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GPs should refer immediately when type 1 diabetes is suspected in young patients, says NICE

NICE has updated diabetes guidelines to promote better adherence to normal blood glucose levels among young people with type 1 or 2 diabetes, and to ensure suspected cases of type 1 diabetes have rapid referrals.

The guidance for children and young patients recommends giving a same-day referral to the multidisciplinary paediatrics diabetes team when type 1 diabetes is suspected, to ensure quick diagnosis and care can be provided.

It also recommends explaining to young patients and their families that achieving daily blood glucose and HbA1c levels as near to normal as possible will help prevent long-term complications, and that they should routinely take five capillary blood glucose tests a day to help monitor this.

The new guidelines also cover adults with type 1 diabetes and recommend lowering target HbA1c levels for adults, to 48mmol/mol (6.5%) or lower.

Sir Andrew Dillon, chief executive of NICE, said: ‘The standard of diabetes care varies across the NHS. These updated guidelines are designed to help more people to receive the best treatment and support.

‘They recommend effective and cost effective care and advice to NHS organisations on such things as setting up specialist services to reduce risk of diabetes-related amputation. Implementing these recommendations will help prevent serious illnesses linked to diabetes.’

Readers' comments (9)

  • Well, yeah, obviously. What next? NICE suggest same day assessment for new onset facial droop and hemiparesis? For Pete's sake....what is with them these days?

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  • Vinci Ho

    Is this really something new?
    A bit of telling me my mother is a woman!
    On the other hand , NICE is still very obsessed with SU in type 2 DM.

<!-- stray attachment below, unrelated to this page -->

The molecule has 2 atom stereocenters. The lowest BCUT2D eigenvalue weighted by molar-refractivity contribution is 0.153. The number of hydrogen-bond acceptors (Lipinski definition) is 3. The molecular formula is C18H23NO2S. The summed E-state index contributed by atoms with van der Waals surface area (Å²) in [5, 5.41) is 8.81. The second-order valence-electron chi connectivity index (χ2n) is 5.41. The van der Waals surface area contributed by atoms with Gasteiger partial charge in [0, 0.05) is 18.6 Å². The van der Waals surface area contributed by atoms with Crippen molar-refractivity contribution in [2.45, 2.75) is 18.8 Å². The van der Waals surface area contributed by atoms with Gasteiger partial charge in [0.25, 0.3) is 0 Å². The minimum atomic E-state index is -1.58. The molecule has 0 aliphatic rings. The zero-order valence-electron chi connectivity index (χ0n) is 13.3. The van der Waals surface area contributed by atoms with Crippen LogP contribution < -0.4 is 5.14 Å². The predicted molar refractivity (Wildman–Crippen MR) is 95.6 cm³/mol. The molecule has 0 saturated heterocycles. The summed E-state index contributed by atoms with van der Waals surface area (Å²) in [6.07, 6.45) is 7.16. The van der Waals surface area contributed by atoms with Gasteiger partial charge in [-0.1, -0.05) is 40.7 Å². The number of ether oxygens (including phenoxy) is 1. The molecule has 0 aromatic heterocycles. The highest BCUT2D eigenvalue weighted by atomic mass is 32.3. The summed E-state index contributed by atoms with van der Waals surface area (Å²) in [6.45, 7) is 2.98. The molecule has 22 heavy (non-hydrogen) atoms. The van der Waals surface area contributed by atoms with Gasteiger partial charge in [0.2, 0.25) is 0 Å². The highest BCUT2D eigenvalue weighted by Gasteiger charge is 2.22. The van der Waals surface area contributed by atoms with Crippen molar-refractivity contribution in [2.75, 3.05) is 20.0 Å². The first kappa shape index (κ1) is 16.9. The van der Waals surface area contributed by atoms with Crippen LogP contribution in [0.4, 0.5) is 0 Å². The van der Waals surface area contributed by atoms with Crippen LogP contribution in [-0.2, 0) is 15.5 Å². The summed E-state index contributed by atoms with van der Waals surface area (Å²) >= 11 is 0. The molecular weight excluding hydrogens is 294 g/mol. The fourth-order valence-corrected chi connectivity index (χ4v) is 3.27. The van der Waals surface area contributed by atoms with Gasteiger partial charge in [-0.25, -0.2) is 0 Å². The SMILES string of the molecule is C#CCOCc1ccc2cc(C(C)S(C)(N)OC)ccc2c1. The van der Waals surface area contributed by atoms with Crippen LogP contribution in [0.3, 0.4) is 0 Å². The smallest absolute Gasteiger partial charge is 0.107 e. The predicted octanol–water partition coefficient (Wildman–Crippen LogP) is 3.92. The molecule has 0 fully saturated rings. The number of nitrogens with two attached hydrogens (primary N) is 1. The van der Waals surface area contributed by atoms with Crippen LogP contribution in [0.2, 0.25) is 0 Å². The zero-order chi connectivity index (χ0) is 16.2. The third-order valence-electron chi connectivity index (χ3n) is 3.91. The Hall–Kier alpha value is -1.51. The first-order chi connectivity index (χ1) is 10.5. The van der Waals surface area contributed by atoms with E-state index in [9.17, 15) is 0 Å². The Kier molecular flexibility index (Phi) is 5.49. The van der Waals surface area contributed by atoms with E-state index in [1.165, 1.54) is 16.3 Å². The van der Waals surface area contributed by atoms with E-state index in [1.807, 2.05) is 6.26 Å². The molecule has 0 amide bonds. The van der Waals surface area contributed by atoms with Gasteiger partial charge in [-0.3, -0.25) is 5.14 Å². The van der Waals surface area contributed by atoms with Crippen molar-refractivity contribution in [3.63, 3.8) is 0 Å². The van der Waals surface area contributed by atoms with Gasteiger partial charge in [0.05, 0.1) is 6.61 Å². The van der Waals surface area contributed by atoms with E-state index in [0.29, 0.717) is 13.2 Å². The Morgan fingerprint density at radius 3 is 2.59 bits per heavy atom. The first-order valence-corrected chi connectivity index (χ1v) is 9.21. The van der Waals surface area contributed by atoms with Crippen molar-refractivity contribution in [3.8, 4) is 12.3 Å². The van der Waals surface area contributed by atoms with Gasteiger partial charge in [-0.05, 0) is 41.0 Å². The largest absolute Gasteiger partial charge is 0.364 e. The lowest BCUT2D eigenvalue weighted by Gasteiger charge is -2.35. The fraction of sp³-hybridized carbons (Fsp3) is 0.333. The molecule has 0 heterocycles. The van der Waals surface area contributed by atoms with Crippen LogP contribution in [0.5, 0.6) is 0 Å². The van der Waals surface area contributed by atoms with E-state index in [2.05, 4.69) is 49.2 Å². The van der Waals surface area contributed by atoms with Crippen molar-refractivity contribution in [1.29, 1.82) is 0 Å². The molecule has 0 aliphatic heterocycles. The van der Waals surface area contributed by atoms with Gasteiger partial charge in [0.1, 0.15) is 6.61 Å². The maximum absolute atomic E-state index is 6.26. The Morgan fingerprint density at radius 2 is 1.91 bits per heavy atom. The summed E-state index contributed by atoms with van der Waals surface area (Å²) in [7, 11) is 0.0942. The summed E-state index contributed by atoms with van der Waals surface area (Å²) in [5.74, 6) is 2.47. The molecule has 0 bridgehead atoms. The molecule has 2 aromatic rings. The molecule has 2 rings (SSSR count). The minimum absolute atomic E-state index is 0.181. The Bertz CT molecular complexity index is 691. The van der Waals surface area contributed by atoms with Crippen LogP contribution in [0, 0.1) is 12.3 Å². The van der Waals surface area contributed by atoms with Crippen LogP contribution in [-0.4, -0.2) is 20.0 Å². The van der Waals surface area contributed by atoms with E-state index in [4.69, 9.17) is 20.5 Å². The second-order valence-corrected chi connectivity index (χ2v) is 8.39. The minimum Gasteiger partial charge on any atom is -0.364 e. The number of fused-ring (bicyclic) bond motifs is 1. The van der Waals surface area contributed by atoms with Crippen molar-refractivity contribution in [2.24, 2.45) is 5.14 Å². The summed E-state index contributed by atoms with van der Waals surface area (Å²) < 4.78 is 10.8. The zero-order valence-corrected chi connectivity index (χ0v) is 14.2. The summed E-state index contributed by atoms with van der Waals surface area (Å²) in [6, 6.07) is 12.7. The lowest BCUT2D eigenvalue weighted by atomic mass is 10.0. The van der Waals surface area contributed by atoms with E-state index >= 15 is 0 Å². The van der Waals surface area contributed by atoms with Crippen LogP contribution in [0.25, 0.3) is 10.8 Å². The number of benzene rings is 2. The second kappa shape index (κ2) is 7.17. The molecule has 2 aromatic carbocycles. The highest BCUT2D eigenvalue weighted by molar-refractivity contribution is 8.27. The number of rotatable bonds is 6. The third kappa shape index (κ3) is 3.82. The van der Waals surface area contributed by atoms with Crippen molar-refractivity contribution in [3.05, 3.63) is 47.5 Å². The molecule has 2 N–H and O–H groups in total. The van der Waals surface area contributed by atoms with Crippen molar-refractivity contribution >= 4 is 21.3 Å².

Sigh! I really don't know ......

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  • The national institute for stating the obvious?

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  • You really shouldn't be a qualified GP if you didn't know this. State the bleeding obvious. Is NICE writing for nurse practitioners/ANP/physicians assisistants/paramedics? I wonder....

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  • @10:55 & 9:10

    Maybe it's obvious to you but for some it seems they are unaware of what constitutes safe practice for T1s. For example...

    "It also recommends.......that they should routinely take five capillary blood glucose tests a day to help monitor this."

    Diabetes UK has had to campaign about this issue as some GPs were wrongly applying CCG diktats concerning T2 to T1 patients and consequently denied Type 1s access to adequate and safe numbers of test strips.

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  • @Anonymous | Other healthcare professional | 27 August 2015 0:14am

    If that is really the case these individuals or CCGs should be named and shamed

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  • Bob Hodges

    Nation Institute for the Bleeding Obvious indeed.

    As for 'GPs denying test strips to Type 1s - that's a fitness to practice issue, not a 'campaign' for a NGO.

    Put up some names or SHUT UP.

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  • Why named and shamed? It seems like it's an educational issue that is not confined to one or two individuals. The point of the NICE guidance is to highlight safe practices so that patients don't suffer.

    "Of about 1,300 people who answered a question about their access to test strips as part of the online survey, 46 per cent had had prescriptions refused or restricted within the last 12 months.

    Of the respondents who said they had experienced restrictions 39 per cent were people with Type 1 diabetes, which Diabetes UK has described as “alarming” because everyone with Type 1 needs to use test strips every day."

    DOI: As a T1, I frequently encounter both 1ry and 2ndry care doctors who don't understand the difference between T1 and T2 and don't understand how tests are used to make adjustments to insulin in T1.

    Surely better education is key, not naming and shaming?

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  • If any professional didn't know Type 1s need referring stat, then they have been promoted beyond their competence

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